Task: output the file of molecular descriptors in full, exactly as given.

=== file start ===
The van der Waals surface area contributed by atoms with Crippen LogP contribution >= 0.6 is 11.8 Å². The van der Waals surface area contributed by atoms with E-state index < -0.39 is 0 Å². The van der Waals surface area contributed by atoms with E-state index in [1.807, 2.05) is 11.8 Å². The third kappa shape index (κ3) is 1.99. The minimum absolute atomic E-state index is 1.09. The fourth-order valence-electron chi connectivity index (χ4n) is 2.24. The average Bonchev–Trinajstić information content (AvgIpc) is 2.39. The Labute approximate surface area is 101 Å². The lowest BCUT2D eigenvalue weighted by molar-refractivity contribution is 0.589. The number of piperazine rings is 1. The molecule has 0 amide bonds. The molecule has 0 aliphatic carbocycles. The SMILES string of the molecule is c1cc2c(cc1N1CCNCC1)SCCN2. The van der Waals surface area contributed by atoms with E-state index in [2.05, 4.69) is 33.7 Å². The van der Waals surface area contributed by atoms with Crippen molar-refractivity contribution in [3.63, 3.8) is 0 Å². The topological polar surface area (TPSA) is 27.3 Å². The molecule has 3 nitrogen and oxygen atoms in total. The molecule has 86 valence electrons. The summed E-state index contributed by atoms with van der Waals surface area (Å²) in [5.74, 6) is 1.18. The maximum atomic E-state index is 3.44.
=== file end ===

The van der Waals surface area contributed by atoms with Crippen LogP contribution >= 0.6 is 11.8 Å². The van der Waals surface area contributed by atoms with E-state index < -0.39 is 0 Å². The van der Waals surface area contributed by atoms with E-state index in [1.807, 2.05) is 11.8 Å². The third kappa shape index (κ3) is 1.99. The minimum absolute atomic E-state index is 1.09. The fourth-order valence-electron chi connectivity index (χ4n) is 2.24. The average Bonchev–Trinajstić information content (AvgIpc) is 2.39. The Labute approximate surface area is 101 Å². The lowest BCUT2D eigenvalue weighted by molar-refractivity contribution is 0.589. The number of piperazine rings is 1. The molecule has 0 amide bonds. The molecule has 0 aliphatic carbocycles. The SMILES string of the molecule is c1cc2c(cc1N1CCNCC1)SCCN2. The van der Waals surface area contributed by atoms with E-state index in [2.05, 4.69) is 33.7 Å². The van der Waals surface area contributed by atoms with Crippen molar-refractivity contribution in [3.63, 3.8) is 0 Å². The topological polar surface area (TPSA) is 27.3 Å². The molecule has 3 nitrogen and oxygen atoms in total. The molecule has 86 valence electrons. The summed E-state index contributed by atoms with van der Waals surface area (Å²) in [5.74, 6) is 1.18. The maximum atomic E-state index is 3.44.